Control calls for a measurement system to generate information on which to base control actions. In industry, this is the inspection function. Inspectors make measurements that are called for by the quality standards, thereby separating acceptable from non-acceptable units. In addition, the final product must be tested to be sure it performs to standards. However, no control or corrective action is implied. When we link measurement, investigation to determine why an acceptable product has been produced, and corrective action, we have completed the control loop.
The measures of quality in productive systems are diverse. These measures are perhaps most obvious in manufacturing systems where quality characteristics can be related to objective standards of dimensions chemical composition and actual performance tests. Standards for these measures can then be established and regular procedures can be used to measure the critical characteristics to determine if standards are maintained. In service oriented systems, measures of quality are often not as objective. The personal contact required may emphasize the way service is given, even though the service is technically adequate. Waiting time is often a criterion for service quality. The following are typical quality measures of the outputs of productive systems:
TYPE OF SYSTEM MEASURE OF OUTPUT
Tolerances on dimensions
Medical service False positive diagnosis
False negative diagnosis
Postal service Waiting time at post office
Errors in delivery
Banks Waiting time at windows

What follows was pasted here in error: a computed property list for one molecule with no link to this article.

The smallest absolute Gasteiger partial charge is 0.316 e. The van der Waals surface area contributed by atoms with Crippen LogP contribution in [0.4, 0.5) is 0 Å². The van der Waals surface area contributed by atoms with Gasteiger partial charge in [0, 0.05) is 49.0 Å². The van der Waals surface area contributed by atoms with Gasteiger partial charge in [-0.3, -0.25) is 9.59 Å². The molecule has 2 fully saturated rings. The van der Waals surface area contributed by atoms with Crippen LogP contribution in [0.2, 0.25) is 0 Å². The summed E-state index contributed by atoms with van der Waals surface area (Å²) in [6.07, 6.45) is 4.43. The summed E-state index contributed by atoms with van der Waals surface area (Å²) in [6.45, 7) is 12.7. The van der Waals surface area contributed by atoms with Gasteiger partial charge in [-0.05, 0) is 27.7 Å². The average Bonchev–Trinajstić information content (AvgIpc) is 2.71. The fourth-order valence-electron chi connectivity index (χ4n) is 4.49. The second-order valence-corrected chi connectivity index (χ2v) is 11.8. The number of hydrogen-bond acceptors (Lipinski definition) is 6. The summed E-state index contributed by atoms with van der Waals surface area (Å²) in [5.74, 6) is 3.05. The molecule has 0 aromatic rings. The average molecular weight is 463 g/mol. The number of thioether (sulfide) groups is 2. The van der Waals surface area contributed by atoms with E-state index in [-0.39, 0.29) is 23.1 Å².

Liability for poor product quality has been well established. Although negligence on the part of the manufacturer is central to liability, the concept in legal practice extends to include foreseeable use and misuse of the product. Product warranty includes both that expressed by the manufacturer (written and oral) and the implied warranty that the product design will be safe for the user. The uses are not legally restricted to those specified in warranties but include those that may be foreseen. The concept of ‘foreseeable usage’ has often interpreted to mean that if the product was misused, then such use was foreseeable. These legal doctrines place a particularly heavy responsibility on the quality control function, for liability suits can have an important bearing on enterprise survival.
Medical malpractice liability has become an important factor in health care costs Insurance premiums have skyrocketed, and physicians’ fees have reflected the increases. Controversy over the control of health care quality has resulted with emphasis on establishing standards.
All process exhibit variation and the manager’s task is to distinguish between tolerable variation that is representative of the stable system and major changes that result in an unacceptable product. The manager must be aware of the system’s inherent capability in order to know when system behavior is abnormal. Thus, because we are dealing with systems that exhibit variation, the manager’s control model must be a probabilistic one.
Because of the ongoing nature of processes and their inherent variability we must usually base quality control decisions on samples. First, we cannot usually examine all the data because the process is continuous and, at best, we have access to a sample at a particular point in time. (In some instances, 100 percent automatic inspection can be incorporated into the process). Second, even if the entire universe of data were available, it might be uneconomical to analyze it. Third, measurement and inspection sometimes require the destruction of the unit. Fourth, with some products, any additional handling is likely to induce defects and should therefore be avoided. Thus, the sampling of information about the state of incoming raw materials and the control of process is the common approach on which decisions and control actions are based.
The amount of sampling justified represents another managerial choice. As the amount of sampling increases, approaching 100 percent inspection, the probability of passing defective items decreases, and vice versa. The combined incremental cost curve is again dish shaped. The manager’s range of choices is near the minimum cost, but it is a range because un-quantified factors must influence the decision.